Amid revelations of forged official seals and tampering with records to make them appear old, expense-account padding has tarnished badly the Japanese bureaucrat's reputation for honesty and honor.

In a spreading scandal well-documented by reporters and auditors many government executives have been caught spending thousands of public dollars nightly in Tokyo's expensive restaurants to treat other officials and members of parliament from whom official favors might be expected.

Much of the money was obtained by falsifying travel vouchers for phony business trips, giving rise to a journalistic code name of "the empty-trip scandals."

Some of the devices were ingenious, as in the case of the employes of a quasi-government corporation who prepared "old" records by exposing ledger pages to sunlight and by splattering them with coffee stains.

So far, eight executives of two large government-supervised corporations have been forced to resign. Others have been punished and more heads are expected to roll.

To many Japanese, the revelations have been more shocking than the Lockheed case, which involves the alleged bribery of former prime minister Kakuei Tanaka.

Politicians come and go in Japan, but the bureaucracy remains to place with great power and has enjoyed for many years a reputation for dignity and trustworthiness. It is an elite class of well-educated mandarins whose probity is rarely questioned.

For more than four months, however, some of them have been ruthlessly exposed as petty cheats who, as part of office policy, squirreled away money from phony trips so they could wine and dine politicians and other bureaucrats who supervise their work.

In the most publicized case, the Japan Railway Construction Corp., a semigovernment company that builds bullet-train lines and tunnels, was revealed by government auditors to have misappropriated nearly $1.6 million by issuing vouchers for fictitious trips and other schemes over a 16-month period.

Much of the money was used to entertain officials of the ministries of transport and finance, both of which supervise the corporation's budget and construction plans, and to buy tickets to influential politicians' fund-raising parties. Five top officials, including the president, have been dismissed.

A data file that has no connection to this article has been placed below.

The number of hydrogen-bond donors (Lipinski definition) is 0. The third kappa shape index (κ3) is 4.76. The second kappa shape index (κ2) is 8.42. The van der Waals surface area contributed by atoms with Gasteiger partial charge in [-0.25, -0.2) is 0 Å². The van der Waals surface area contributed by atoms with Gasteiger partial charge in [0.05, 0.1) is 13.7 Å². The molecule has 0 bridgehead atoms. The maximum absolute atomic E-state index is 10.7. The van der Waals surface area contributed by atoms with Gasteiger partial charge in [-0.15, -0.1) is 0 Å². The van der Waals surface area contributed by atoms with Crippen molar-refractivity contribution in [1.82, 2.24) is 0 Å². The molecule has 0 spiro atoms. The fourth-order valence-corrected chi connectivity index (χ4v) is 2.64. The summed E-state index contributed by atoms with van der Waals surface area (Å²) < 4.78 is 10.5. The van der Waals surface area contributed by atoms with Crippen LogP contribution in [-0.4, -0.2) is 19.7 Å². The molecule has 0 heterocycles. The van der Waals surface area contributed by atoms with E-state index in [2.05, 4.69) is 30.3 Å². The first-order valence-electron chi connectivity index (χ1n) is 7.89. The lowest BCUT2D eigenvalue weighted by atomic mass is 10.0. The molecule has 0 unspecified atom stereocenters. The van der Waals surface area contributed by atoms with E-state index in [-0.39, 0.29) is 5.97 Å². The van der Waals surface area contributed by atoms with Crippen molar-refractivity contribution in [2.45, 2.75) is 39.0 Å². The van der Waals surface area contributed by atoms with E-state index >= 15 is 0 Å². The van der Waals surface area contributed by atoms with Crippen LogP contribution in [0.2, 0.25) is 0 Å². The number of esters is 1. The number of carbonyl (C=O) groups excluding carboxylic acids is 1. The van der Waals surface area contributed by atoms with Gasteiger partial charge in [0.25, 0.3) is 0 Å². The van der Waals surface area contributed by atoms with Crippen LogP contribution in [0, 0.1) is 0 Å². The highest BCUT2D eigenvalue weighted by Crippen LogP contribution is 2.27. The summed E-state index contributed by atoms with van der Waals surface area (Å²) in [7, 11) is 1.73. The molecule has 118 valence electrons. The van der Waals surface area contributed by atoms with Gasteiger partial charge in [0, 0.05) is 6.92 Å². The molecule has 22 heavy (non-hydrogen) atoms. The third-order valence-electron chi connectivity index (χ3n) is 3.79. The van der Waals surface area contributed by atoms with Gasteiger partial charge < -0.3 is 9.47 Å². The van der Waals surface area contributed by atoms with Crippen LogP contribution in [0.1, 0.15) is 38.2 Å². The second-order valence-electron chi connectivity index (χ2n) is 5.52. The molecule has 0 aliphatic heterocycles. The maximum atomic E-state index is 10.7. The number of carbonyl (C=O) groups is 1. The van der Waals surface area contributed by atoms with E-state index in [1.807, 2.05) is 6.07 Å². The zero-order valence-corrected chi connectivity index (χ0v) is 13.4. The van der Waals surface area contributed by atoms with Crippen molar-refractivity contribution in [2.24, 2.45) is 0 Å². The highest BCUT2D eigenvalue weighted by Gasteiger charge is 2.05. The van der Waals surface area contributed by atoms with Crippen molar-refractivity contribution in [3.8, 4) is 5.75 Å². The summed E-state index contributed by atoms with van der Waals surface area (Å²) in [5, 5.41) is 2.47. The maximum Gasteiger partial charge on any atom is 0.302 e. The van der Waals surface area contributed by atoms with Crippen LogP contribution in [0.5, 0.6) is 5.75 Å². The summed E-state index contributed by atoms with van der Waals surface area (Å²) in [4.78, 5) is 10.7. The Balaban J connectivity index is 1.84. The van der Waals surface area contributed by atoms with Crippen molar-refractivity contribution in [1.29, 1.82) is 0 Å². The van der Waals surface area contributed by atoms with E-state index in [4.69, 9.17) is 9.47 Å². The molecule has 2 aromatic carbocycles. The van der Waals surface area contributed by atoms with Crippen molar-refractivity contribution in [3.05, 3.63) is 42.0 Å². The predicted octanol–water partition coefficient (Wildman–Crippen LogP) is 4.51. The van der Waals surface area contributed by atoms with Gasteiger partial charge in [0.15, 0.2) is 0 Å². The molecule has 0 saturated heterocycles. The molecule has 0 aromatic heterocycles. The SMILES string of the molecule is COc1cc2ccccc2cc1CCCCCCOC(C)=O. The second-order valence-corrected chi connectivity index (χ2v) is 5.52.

The scandal broke initially through the investigations of a 10-member Asahi newspaper reporting team headed by Hisamitsu Tani and Shunji Taoka. Their first story focused on the railway corporation and the fake trips. After it was published, they were flooded with anonymous tips of similar malfeasances in other ministries and quasi-government corporations.

More than 500 letters have poured into Asahi, many of them from veteran, high-ranking bureaucrats describing their own cheating. "They were simply conscience-stricken," reporter Taoka said.

The Asahi team also obtained a ledger of accounts from one of the Akasaka district's most prestigious geisha houses, where the average cost per guest ran to about $185. To treat 14 officials, including some from the Ministry of finance's budget bureau, the railway company paid out about $2,500-for one two-hour dinner.

The headlines were still hot on the railway scandals when a new tale of high living and gift-giving broke over still another quasi-government corporation: The International Telephone and Telegraph Co., known as KDD, a government-protected monopoly that handles all overseas telephone and cable business.

It was reported that four or five KDD executives were spending about $40,000 a month at a single night club in the Shinjuku section of Tokyo and charging it off as company business. A tax official estimated that the company had spent more than $20 million in five years on entertainment.

A more serious account surfaced of attempted smuggling of foreign gifts into the country by telegraph company executives in the president's office. Two presidential assistants were caught at the new Narita International Airport outside Tokyo with about $40,000 worth of undeclared articles, including jewelry.

Official accounts now suggest that the smuggling was widespread, involving 20 different trips into Japan with more than 4,000 foreign-bought luxury items.

The furor over KDD expense account operations was particularly loud because the company charges what many consider extraordinarily high rates for overseas cable and telephone traffic. The company is now planning to reduce the rates.